3. Scratches in Still Images

The problem of processing scratches is much harder to deal in still images than in old movies, at least for two reasons: first, scratches in still images may have any possible orientation, color, and width while scratches in video have very specific features (see Figure 2); second, no temporal information can be used to process them.
Figure 2

Three examples of images with scratches: a frame of an old movie (a) and two crops from old photos ((b) and (c)).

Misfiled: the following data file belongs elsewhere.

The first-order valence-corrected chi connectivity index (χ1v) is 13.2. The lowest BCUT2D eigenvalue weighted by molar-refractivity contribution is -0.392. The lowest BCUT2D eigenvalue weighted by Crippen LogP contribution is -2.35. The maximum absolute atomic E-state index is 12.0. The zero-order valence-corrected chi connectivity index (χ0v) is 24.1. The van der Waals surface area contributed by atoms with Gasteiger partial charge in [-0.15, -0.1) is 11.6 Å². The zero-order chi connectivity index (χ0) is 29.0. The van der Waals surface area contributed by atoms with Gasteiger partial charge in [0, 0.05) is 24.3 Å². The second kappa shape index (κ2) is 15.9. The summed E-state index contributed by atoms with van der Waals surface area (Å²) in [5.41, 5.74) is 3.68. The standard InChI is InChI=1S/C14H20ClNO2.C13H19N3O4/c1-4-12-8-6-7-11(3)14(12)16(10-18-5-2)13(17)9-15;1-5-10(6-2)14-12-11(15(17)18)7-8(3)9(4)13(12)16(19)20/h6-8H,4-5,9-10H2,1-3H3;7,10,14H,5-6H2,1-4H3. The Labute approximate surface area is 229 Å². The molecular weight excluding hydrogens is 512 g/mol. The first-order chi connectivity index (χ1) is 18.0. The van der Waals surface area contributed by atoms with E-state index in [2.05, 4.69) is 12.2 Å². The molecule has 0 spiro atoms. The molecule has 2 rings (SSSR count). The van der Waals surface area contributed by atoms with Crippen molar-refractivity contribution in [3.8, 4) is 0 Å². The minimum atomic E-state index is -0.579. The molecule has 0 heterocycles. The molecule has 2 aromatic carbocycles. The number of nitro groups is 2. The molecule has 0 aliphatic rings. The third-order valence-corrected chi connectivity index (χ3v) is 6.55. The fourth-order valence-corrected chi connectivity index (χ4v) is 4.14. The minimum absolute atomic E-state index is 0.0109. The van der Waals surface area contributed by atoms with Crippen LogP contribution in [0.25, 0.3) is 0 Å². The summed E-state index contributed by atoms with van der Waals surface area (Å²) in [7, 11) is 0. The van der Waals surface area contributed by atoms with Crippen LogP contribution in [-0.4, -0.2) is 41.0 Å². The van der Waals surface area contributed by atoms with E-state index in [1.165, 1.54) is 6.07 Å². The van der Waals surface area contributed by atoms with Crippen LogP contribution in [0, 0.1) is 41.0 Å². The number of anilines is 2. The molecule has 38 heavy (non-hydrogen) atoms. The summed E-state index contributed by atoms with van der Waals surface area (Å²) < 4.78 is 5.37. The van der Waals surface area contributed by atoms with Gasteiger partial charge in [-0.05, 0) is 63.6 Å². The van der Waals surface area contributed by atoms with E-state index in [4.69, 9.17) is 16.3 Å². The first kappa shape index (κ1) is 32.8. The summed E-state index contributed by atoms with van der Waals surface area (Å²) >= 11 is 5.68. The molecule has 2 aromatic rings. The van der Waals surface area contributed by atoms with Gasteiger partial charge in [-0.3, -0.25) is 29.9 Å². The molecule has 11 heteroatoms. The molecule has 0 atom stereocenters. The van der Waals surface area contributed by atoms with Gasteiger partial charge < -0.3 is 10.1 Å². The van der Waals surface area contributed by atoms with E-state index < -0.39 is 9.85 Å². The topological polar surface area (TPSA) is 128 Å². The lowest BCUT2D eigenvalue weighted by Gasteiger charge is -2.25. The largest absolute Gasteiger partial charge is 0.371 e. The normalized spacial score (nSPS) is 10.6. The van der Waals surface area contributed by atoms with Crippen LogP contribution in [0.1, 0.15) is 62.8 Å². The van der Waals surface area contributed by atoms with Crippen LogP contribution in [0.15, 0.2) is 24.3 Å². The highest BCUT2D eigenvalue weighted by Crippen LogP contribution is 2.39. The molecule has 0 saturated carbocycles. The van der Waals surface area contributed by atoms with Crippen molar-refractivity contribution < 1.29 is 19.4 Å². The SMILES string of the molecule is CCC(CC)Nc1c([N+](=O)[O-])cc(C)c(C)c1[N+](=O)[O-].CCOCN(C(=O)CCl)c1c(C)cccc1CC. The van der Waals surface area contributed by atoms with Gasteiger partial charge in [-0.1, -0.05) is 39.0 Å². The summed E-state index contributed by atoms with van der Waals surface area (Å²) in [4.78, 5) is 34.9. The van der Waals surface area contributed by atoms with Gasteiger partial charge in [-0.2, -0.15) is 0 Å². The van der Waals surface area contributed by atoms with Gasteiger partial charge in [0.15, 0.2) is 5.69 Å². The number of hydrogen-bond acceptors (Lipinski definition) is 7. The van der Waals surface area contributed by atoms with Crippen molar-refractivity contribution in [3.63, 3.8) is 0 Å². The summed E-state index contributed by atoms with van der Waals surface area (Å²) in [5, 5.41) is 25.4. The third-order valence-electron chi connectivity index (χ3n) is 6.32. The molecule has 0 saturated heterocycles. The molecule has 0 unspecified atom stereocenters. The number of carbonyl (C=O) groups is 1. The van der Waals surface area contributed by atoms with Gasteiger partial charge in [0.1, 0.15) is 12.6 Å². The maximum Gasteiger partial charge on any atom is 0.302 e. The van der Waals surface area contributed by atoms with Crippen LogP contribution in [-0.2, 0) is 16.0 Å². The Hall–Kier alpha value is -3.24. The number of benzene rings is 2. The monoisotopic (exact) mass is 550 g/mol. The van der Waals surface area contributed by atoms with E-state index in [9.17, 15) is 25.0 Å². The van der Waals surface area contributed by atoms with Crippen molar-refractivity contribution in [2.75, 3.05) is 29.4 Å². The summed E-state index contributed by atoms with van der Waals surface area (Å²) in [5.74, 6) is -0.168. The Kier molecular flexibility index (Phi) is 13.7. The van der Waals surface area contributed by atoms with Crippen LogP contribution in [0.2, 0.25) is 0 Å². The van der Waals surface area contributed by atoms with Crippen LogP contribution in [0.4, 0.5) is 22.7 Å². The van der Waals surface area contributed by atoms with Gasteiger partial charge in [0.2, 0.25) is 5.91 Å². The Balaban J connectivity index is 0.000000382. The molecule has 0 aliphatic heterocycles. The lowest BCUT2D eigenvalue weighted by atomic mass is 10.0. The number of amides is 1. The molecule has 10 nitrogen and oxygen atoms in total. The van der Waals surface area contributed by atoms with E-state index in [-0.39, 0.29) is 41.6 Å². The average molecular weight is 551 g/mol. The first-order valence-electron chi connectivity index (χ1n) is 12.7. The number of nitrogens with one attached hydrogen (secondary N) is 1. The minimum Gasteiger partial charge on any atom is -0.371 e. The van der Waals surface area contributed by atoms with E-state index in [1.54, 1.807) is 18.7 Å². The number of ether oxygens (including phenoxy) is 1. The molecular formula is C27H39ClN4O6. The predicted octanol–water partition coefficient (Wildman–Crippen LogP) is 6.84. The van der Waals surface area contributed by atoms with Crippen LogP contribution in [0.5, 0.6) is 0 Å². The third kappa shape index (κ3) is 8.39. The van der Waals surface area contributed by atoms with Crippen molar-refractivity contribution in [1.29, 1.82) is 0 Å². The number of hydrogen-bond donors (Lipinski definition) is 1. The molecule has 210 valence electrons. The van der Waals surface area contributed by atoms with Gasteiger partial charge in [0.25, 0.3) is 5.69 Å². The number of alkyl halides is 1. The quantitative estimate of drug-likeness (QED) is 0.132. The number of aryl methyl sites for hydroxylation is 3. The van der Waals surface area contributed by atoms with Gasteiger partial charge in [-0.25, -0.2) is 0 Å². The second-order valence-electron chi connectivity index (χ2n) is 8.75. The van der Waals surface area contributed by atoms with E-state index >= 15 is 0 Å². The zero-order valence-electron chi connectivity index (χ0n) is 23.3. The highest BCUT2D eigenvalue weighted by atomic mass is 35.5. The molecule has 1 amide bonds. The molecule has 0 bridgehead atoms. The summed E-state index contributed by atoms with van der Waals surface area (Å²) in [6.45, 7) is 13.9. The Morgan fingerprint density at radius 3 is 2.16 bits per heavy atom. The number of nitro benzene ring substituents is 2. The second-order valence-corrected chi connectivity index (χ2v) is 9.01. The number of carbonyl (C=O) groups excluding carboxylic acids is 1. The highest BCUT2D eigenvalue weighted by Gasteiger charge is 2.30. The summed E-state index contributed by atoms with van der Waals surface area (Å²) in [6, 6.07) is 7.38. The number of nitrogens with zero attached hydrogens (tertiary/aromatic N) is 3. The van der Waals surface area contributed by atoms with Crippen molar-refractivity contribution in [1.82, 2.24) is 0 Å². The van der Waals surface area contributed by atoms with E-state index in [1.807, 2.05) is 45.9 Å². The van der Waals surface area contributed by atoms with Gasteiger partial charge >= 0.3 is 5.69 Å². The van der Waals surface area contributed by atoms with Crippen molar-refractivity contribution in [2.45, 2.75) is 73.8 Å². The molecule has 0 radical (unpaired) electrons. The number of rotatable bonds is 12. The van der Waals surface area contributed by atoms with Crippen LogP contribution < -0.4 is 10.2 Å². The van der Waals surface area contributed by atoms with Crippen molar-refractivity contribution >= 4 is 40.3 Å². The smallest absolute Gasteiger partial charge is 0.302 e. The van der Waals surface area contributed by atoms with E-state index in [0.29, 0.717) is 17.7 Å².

The goal of our work is to find a general approach to the problem, to detect and restore scratches regardless of their specific features. Our general "model" of a scratch is a long thin line which runs along all the image with any orientation and color, but which may also have small variations in width and direction, some little interruptions, but no branches. In most cases, scratches in damaged photos are due to the deterioration of the emulsion or the support of the film. Thus, scratches cannot be considered as "digital" defects, as they come from the digitization of printed documents. Nevertheless, once a photo is digitized, scratches become part of the digital photo and can be digitally processed. The first step is to detect the orientation and the position of the scratch into the image. Then our method labels pixels which are part of the detected line scratch, tracing its contour. To our knowledge, no works in literature deal with the problem of "tracking" scratches, as they typically stop detection when they find the position of the (vertical) line. Last, scratches are restored and lost information recovered. Present work expands over our previous works in quasihorizontal scratch restoration [13] and multidirectional scratch detection [14].